Like Frank, "Cards" has a very high opinion of itself. It wants so much to be An Important Drama (despite having a fairly shallow take on both government and its main character) that it's far more dour than a show about a conniving political mastermind should be. Frank's asides to the camera are often the only humor of note, and much of that is undercut by the clumsiness of the device itself, which makes sure to spell out as much of the subtext as is possible in a 10-second witticism. ABC's "Scandal" also deals with backstabbing and murder in and around the White House, but it doesn't have the pretensions "Cards" does, and thus is free to tell similar stories in a loopier and more entertaining fashion, and also in such an exaggerated tone that you don't constantly stop to question the logic of it the way "Cards" unintentionally invites the audience to do.
The first season of “House of Cards” achieved the dual feat of instantly emerging as a first-rate drama while simultaneously being seriously overrated – riding the “Netflix reinvents TV” angle and juicy inside-the-Beltway bits to front-page coverage. No fools they, season two generally proceeds with more of the same, exhibiting a show with abundant strengths – foremost among them Kevin Spacey’s showy performance as an unscrupulous politician – but also underplayed weaknesses, including a continuing failure to present its scheming protagonist with equally matched foes. Dense and smart, “Cards” is still partially skating by on reputation – and for Netflix’s purposes, that’s good enough.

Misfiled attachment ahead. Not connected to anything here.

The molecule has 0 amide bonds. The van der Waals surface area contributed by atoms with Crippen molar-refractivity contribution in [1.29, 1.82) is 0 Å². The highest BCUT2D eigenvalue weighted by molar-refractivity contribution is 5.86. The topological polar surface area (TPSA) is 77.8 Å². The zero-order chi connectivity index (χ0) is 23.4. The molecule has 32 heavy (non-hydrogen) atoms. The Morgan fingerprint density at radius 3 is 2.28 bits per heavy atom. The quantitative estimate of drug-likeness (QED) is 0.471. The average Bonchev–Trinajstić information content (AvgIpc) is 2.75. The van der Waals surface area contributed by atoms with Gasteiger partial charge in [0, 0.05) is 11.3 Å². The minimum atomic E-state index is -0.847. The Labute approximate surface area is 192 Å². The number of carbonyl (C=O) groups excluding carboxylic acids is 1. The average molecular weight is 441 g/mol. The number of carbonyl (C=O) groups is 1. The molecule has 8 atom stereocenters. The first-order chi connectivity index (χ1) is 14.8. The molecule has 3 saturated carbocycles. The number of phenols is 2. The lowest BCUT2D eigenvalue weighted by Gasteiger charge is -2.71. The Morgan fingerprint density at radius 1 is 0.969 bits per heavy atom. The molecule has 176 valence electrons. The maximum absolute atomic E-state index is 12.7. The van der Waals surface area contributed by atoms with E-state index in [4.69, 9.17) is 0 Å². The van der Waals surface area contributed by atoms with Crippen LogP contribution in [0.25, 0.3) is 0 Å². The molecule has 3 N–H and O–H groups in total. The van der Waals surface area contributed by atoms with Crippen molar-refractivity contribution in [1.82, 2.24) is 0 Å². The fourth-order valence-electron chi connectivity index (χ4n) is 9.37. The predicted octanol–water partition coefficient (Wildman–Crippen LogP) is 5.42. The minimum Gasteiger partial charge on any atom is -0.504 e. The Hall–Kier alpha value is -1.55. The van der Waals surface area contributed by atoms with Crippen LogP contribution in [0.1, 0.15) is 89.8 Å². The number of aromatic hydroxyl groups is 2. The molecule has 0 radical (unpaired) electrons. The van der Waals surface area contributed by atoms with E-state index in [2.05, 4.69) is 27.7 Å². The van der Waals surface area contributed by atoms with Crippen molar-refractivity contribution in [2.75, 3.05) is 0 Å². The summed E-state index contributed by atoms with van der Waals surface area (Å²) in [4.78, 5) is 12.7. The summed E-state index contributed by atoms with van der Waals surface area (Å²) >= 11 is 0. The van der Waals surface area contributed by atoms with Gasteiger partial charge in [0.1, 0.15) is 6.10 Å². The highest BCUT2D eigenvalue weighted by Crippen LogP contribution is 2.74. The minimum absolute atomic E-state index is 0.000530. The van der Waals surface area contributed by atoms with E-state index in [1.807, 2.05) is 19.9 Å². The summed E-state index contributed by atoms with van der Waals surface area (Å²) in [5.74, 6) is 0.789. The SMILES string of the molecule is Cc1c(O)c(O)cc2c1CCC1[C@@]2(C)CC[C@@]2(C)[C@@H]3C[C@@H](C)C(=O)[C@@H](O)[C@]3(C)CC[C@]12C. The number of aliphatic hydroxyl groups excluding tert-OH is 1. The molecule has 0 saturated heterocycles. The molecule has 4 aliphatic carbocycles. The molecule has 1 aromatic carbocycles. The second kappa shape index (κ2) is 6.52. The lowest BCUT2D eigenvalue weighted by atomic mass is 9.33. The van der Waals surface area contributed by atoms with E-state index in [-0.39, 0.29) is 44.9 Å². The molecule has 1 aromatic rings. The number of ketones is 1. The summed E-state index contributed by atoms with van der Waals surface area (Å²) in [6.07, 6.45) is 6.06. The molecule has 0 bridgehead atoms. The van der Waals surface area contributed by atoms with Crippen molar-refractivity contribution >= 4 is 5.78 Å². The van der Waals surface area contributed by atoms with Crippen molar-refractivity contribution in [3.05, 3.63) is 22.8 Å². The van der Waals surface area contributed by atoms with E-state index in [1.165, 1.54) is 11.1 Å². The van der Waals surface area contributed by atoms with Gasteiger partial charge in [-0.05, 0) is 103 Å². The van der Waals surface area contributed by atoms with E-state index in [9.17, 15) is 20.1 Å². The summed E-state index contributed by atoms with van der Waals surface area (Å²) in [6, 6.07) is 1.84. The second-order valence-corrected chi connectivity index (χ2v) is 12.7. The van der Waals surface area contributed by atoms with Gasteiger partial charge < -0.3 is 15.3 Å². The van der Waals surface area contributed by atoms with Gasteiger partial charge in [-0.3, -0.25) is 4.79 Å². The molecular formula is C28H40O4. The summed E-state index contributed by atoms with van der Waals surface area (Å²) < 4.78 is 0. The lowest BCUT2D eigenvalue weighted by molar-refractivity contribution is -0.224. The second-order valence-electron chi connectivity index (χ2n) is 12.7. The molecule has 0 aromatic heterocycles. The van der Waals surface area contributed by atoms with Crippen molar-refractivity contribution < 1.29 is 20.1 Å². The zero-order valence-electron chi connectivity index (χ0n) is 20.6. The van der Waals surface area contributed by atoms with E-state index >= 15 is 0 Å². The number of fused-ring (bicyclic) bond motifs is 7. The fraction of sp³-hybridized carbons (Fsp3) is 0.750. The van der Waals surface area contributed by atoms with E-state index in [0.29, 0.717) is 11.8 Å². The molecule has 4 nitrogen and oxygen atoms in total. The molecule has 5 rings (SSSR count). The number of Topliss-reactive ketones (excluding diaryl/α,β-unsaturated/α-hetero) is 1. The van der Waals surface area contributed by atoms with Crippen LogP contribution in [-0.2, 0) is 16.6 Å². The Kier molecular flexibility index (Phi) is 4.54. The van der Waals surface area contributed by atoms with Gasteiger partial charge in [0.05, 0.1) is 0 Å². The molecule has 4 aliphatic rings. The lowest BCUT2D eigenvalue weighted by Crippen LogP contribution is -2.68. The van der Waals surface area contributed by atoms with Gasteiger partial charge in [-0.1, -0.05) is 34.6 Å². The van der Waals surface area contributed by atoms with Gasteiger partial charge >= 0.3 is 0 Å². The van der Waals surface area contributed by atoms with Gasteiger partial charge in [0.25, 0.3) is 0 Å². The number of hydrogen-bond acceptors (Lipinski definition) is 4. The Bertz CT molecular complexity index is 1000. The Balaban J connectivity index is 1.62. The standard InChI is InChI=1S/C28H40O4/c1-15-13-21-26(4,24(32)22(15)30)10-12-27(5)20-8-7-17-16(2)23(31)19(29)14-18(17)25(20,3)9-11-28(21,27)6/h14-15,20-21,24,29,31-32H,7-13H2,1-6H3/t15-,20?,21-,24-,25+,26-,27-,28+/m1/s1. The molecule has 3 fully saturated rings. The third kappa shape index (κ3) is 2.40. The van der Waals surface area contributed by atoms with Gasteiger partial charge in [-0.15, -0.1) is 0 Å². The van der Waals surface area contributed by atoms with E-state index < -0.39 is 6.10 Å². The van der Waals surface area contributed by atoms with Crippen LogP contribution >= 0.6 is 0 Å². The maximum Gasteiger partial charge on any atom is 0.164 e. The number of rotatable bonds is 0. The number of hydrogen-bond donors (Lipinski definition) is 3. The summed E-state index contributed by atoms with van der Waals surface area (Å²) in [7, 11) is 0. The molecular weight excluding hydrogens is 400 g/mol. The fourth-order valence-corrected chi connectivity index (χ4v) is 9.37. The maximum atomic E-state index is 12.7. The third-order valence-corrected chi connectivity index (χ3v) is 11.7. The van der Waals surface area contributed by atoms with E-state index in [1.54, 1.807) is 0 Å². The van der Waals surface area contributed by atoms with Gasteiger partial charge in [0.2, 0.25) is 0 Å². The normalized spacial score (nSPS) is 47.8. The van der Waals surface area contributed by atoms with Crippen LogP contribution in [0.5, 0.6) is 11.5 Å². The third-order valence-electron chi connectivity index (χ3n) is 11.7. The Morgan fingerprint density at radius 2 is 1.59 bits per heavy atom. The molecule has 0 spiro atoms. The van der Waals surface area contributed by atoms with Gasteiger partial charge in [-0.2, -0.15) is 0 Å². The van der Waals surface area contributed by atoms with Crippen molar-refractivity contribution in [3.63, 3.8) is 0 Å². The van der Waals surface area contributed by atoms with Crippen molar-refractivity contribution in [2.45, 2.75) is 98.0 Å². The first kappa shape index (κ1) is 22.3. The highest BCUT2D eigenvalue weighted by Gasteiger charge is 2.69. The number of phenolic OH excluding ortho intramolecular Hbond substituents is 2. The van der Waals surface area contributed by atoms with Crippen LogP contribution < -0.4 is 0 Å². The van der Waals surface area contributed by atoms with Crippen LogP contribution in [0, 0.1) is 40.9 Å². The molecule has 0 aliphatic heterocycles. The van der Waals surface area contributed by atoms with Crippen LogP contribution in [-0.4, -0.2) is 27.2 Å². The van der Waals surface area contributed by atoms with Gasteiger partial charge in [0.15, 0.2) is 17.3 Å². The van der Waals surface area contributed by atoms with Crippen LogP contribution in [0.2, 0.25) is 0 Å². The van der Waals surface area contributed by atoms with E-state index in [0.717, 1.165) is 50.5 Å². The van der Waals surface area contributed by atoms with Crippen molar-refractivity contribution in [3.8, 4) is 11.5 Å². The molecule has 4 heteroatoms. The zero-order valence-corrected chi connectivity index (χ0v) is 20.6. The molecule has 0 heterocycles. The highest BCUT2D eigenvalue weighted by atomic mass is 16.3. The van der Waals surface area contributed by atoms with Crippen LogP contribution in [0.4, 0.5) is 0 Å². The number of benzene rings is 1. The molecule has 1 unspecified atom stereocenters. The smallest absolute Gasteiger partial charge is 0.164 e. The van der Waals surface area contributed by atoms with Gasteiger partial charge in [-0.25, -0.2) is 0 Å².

I think House of Cards was a heavily buzzed show that suffered from not being the greatest thing ever and there might have been a "meh" backlash by the time those lists were formed.
But here we are with season two approaching and, based on the early episodes made available to critics, House of Cards is pretty much the same show it settled into less than midway through its first run. It's entertaining and cruises along with a strong pulse. There's a core mystery and American politics is mocked, appropriately, for being a two-party hustle of recrimination and separatism. Dramatically, there's much to be pulled from that divide.
Based on the four episodes made available for advance review, "Cards" is still as handsomely crafted and marvelously acted as ever -- even when a smirky Spacey is chatting at the camera. And it still exudes that atmospheric chill, largely because so many scenes are bathed in shadows or filmed at night.
On the other hand, these early episodes don't quite provoke the same kind of adrenaline rush as last season. That could be because Frank's "Survivor"-like back-stabbing is beginning to feel a bit repetitive. Or it could be because we're missing the magnetic presence of Corey Stoll, who was blazingly brilliant as doomed congressman Peter Russo.
And the first four episodes of the season feel much more like that -- a show, not in the sense of form but as entertainment, filling with some juicy developments as well as some slightly ludicrous ones, delivered with more of a wink by Frank than before. It may be darker, but it's also less heavy -- "House of Cards" seems to have shed some of the blanketing burdens of importance that weighed down the first season, and takes more pleasure in its own deviousness, with Frank as our slithery guide to hell or the Oval Office, whichever comes first, and the audience as his primary confidant.